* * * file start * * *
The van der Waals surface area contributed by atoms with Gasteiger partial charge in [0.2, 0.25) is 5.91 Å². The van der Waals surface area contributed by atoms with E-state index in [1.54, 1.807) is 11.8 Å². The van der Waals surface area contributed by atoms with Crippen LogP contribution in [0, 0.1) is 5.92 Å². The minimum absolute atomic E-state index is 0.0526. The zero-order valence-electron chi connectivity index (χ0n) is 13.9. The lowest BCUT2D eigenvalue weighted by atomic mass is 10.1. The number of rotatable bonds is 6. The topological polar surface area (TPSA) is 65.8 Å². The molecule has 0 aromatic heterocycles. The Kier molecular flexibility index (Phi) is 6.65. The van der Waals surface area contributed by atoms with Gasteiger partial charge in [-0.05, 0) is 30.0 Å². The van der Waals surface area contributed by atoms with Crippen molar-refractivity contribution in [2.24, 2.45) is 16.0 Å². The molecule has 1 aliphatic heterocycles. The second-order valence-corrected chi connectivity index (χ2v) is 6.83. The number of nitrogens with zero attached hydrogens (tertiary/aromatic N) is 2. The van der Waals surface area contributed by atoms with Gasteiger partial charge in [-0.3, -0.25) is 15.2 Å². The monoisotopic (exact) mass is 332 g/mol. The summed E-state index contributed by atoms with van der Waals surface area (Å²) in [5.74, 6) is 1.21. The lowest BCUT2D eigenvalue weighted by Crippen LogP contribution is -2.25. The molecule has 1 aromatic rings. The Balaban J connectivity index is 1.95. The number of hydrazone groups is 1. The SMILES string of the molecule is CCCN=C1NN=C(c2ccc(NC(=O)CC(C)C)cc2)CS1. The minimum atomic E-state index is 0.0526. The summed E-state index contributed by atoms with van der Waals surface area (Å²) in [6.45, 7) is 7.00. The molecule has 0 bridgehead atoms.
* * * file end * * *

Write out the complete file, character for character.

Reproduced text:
The van der Waals surface area contributed by atoms with Gasteiger partial charge in [0.2, 0.25) is 5.91 Å². The van der Waals surface area contributed by atoms with E-state index in [1.54, 1.807) is 11.8 Å². The van der Waals surface area contributed by atoms with Crippen LogP contribution in [0, 0.1) is 5.92 Å². The minimum absolute atomic E-state index is 0.0526. The zero-order valence-electron chi connectivity index (χ0n) is 13.9. The lowest BCUT2D eigenvalue weighted by atomic mass is 10.1. The number of rotatable bonds is 6. The topological polar surface area (TPSA) is 65.8 Å². The molecule has 0 aromatic heterocycles. The Kier molecular flexibility index (Phi) is 6.65. The van der Waals surface area contributed by atoms with Gasteiger partial charge in [-0.05, 0) is 30.0 Å². The van der Waals surface area contributed by atoms with Crippen molar-refractivity contribution in [2.24, 2.45) is 16.0 Å². The molecule has 1 aliphatic heterocycles. The second-order valence-corrected chi connectivity index (χ2v) is 6.83. The number of nitrogens with zero attached hydrogens (tertiary/aromatic N) is 2. The van der Waals surface area contributed by atoms with Gasteiger partial charge in [-0.3, -0.25) is 15.2 Å². The monoisotopic (exact) mass is 332 g/mol. The summed E-state index contributed by atoms with van der Waals surface area (Å²) in [5.74, 6) is 1.21. The lowest BCUT2D eigenvalue weighted by Crippen LogP contribution is -2.25. The molecule has 1 aromatic rings. The Balaban J connectivity index is 1.95. The number of hydrazone groups is 1. The SMILES string of the molecule is CCCN=C1NN=C(c2ccc(NC(=O)CC(C)C)cc2)CS1. The minimum atomic E-state index is 0.0526. The summed E-state index contributed by atoms with van der Waals surface area (Å²) in [6.45, 7) is 7.00. The molecule has 0 bridgehead atoms.